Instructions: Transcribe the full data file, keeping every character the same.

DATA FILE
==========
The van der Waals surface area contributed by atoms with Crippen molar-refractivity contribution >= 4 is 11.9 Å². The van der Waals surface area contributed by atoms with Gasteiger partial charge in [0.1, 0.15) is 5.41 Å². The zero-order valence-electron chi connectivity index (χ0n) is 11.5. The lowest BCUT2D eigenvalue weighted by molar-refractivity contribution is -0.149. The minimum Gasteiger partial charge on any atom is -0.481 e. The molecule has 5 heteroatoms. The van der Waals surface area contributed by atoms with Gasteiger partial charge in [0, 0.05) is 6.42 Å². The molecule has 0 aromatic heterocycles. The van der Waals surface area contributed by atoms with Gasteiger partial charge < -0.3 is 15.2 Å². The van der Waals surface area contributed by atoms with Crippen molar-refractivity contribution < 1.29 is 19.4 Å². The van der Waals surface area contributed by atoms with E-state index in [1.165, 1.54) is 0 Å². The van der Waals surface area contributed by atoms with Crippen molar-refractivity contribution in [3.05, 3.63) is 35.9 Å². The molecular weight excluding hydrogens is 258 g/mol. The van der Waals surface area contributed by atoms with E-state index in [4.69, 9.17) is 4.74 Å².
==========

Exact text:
The van der Waals surface area contributed by atoms with Crippen molar-refractivity contribution >= 4 is 11.9 Å². The van der Waals surface area contributed by atoms with Gasteiger partial charge in [0.1, 0.15) is 5.41 Å². The zero-order valence-electron chi connectivity index (χ0n) is 11.5. The lowest BCUT2D eigenvalue weighted by molar-refractivity contribution is -0.149. The minimum Gasteiger partial charge on any atom is -0.481 e. The molecule has 5 heteroatoms. The van der Waals surface area contributed by atoms with Gasteiger partial charge in [0, 0.05) is 6.42 Å². The molecule has 0 aromatic heterocycles. The van der Waals surface area contributed by atoms with Gasteiger partial charge < -0.3 is 15.2 Å². The van der Waals surface area contributed by atoms with Crippen molar-refractivity contribution < 1.29 is 19.4 Å². The van der Waals surface area contributed by atoms with E-state index in [1.165, 1.54) is 0 Å². The van der Waals surface area contributed by atoms with Crippen molar-refractivity contribution in [3.05, 3.63) is 35.9 Å². The molecular weight excluding hydrogens is 258 g/mol. The van der Waals surface area contributed by atoms with E-state index in [4.69, 9.17) is 4.74 Å².